Sermon, February 23, 2014, The Rev. Lori M. Lowe

May the words of my mouth and the meditations of our hearts be acceptable in your sight, O Lord, our strength and our redeemer.

Amen.

The Season of Epiphany is long this year, being determined of course by the date of Easter, and backing up from that, the beginning of Lent.  Epiphany can be as short as just five weeks.  But this year, with Easter not coming until April 20th, Epiphany will go eight weeks.

This means that we get some readings in the lectionary that we don’t normally hear, at least from Matthew’s gospel.  So today, we have the last part of the Sermon on the Mount, the so-called antitheses.  You’ve heard it one way, but I say another.

“You have heard that it was said [this is a reference to the Hebrew law], ‘An eye for an eye and a tooth for a tooth.’  But I say to you, Do not resist an evildoer.”

Then we hear the three examples we all know practically by heart: turn the other cheek; if someone takes your coat, give your cloak, too; and go the extra mile.

I want to say some things about this part of the passage so we can move beyond it to what I believe are the deeper and more important parts.

First, let’s be clear that Jesus is not suggesting simple non-retaliation or passivity, but rather a radical way of being responsive.  Instead of being victims, Jesus’ disciples are to actively and intentionally respond to evil with acts of healing and kindness.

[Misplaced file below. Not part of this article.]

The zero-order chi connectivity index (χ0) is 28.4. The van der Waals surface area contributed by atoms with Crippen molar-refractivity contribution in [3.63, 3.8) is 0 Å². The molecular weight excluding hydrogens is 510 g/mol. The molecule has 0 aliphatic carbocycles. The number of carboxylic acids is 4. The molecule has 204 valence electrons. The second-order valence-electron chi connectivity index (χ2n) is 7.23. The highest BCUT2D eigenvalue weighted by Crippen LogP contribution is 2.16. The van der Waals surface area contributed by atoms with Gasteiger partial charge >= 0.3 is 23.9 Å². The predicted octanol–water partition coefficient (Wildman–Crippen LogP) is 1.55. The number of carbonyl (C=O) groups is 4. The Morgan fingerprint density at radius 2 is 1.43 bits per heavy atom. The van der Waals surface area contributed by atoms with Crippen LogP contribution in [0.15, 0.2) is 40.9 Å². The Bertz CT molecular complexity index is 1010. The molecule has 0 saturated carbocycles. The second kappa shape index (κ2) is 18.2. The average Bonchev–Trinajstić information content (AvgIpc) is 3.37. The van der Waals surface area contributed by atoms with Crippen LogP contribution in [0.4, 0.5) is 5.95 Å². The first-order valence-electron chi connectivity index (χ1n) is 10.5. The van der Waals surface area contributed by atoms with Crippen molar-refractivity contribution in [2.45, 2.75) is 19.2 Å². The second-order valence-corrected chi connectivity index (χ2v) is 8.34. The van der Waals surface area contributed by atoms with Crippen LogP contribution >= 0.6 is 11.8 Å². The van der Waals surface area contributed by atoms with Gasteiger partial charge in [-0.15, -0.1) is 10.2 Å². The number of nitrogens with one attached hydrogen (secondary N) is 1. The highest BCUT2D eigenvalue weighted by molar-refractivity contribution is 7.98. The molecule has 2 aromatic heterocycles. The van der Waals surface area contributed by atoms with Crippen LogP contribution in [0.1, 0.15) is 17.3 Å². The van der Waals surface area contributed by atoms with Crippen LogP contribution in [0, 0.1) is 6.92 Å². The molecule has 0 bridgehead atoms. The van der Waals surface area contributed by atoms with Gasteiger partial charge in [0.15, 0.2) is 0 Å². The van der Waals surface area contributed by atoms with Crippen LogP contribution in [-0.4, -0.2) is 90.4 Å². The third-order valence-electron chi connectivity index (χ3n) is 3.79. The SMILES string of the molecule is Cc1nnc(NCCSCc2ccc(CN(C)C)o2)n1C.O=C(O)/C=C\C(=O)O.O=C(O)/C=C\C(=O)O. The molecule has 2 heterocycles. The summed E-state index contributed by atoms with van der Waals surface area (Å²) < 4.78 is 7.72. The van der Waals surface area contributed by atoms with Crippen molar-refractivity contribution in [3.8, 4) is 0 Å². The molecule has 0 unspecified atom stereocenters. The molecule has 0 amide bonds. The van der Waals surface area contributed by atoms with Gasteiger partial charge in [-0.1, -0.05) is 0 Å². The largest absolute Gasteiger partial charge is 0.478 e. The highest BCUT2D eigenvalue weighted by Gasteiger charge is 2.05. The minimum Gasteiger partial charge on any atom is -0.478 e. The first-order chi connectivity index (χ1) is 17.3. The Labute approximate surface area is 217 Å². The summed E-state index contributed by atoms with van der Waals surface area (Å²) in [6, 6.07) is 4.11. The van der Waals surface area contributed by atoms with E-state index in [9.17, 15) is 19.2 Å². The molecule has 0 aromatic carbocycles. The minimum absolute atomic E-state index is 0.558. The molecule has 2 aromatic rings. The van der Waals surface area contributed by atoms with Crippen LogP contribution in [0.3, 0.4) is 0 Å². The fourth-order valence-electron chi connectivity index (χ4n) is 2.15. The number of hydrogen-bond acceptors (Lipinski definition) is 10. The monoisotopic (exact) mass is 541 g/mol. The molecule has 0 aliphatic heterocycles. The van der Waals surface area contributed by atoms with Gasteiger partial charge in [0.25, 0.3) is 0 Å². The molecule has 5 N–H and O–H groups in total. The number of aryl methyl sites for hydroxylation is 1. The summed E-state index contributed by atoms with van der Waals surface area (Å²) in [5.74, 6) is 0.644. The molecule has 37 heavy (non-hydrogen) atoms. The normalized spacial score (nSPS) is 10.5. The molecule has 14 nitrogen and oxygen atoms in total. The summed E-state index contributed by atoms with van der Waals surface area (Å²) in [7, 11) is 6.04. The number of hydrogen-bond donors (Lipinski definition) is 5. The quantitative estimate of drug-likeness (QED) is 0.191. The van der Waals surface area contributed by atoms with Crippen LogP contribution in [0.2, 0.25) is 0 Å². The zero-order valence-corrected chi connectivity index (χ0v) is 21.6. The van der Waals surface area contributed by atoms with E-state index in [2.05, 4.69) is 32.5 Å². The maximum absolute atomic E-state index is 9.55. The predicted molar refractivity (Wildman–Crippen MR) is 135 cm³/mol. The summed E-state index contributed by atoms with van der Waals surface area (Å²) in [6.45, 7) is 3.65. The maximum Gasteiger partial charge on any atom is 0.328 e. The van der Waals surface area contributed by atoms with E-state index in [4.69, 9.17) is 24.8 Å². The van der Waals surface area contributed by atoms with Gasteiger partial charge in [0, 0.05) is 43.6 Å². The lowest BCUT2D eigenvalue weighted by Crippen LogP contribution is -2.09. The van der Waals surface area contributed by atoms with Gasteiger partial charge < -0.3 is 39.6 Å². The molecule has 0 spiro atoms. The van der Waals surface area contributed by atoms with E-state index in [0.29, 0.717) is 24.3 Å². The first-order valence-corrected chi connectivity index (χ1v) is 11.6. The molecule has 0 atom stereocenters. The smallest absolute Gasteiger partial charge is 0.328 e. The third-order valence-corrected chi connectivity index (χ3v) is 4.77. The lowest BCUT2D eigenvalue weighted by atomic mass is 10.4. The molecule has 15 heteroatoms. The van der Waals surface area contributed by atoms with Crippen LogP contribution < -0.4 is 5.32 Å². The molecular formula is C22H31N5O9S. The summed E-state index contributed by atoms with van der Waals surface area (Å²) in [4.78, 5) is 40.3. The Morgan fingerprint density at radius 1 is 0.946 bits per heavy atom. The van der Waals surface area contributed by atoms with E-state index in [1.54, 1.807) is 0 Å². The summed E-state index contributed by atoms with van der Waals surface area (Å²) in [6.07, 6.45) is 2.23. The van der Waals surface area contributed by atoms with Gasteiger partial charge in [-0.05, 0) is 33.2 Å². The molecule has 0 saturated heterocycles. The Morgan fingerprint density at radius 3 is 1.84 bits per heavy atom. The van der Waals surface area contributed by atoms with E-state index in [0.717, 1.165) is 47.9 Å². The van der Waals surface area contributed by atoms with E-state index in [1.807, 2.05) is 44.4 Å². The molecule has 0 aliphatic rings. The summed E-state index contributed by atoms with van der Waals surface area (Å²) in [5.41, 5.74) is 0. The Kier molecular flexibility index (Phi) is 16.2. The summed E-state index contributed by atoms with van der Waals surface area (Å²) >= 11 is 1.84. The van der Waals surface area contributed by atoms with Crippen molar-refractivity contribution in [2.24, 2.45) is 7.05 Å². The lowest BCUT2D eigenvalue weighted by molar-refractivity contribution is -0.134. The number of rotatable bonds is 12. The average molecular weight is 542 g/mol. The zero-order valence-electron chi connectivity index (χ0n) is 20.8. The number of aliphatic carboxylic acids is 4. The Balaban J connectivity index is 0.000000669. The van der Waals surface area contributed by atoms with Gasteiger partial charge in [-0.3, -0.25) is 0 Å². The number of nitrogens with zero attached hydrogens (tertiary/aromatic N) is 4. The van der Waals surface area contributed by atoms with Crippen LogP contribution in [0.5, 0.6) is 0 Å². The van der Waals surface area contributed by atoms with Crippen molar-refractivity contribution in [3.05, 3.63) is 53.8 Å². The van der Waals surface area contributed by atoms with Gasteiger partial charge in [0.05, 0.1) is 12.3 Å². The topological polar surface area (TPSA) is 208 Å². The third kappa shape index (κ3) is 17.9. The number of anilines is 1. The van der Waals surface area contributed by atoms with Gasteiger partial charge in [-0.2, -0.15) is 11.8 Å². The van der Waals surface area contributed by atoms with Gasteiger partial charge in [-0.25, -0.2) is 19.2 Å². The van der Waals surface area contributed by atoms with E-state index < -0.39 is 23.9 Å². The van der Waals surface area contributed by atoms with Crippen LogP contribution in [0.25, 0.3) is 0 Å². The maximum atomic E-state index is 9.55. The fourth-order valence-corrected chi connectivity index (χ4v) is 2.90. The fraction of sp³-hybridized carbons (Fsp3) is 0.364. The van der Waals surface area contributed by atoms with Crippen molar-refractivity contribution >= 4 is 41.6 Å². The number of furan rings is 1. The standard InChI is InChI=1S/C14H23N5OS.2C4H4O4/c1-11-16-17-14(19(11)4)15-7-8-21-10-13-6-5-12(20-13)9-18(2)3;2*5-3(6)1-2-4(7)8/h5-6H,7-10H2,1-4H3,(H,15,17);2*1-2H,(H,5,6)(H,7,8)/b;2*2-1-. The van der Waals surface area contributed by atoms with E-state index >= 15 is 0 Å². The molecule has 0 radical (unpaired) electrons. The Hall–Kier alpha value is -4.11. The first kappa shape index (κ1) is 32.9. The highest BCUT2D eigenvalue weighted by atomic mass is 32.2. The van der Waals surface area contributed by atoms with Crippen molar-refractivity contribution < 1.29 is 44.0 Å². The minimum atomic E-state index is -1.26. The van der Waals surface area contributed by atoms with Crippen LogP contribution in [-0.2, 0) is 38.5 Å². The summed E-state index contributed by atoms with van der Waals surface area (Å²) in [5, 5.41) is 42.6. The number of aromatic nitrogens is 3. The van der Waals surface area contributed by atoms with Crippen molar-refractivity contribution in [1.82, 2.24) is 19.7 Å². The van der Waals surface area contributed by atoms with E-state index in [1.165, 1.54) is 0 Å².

This has the two-fold effect of non-violently confronting the evildoer, while also freeing the disciple of crippling anger and destructive bitterness.  There is an explanation for our three examples, if only we understand their background.

Turn the other cheek, Jesus says.  How many times have we seen that represented as a completely passive reaction to being slapped?  But if we had been sitting on that Galilean hillside listening to Jesus, we would have understood it very differently. 

You see, in the ancient world, one would strike a slave or servant across the face with the back of the hand.  One would never strike an inferior with an open hand.  That was far too intimate!  So to turn the other cheek was to imply equality; not the response of a victim.

When you’re required to give up your coat, he says, hand over your cloak as well.  A cloak was one’s basic garment, so to take it off was to be nude.  And this was shaming not to the one who was naked, but to the one who looked on his nakedness!  Again, it is a reversal of the intent of the perpetrator. 

As for going the extra mile, this is a reference to a Roman law that gave a Roman soldier the right to impress a non-Roman citizen into service – such as carrying his pack – for one mile, and one mile only.  To go further was to not only put the soldier in the uncomfortable position of breaking his own Roman law, but to make him a recipient instead of a conqueror.

These are clearly not the passive, doormat images we often associate with this teaching.  So what are these deeper and more important implications I mentioned earlier?  Just this: that the followers of Jesus are not to let our lives be determined by others; that is, our behavior is not to be in reaction to the conduct of others

We are to take our pattern of behavior from God, who – thank God – does not react to us on the grounds of our behavior or attitudes, but out of God’s own nature, which is to love us and bless us all, both the good and the evil, the just and the unjust.[i]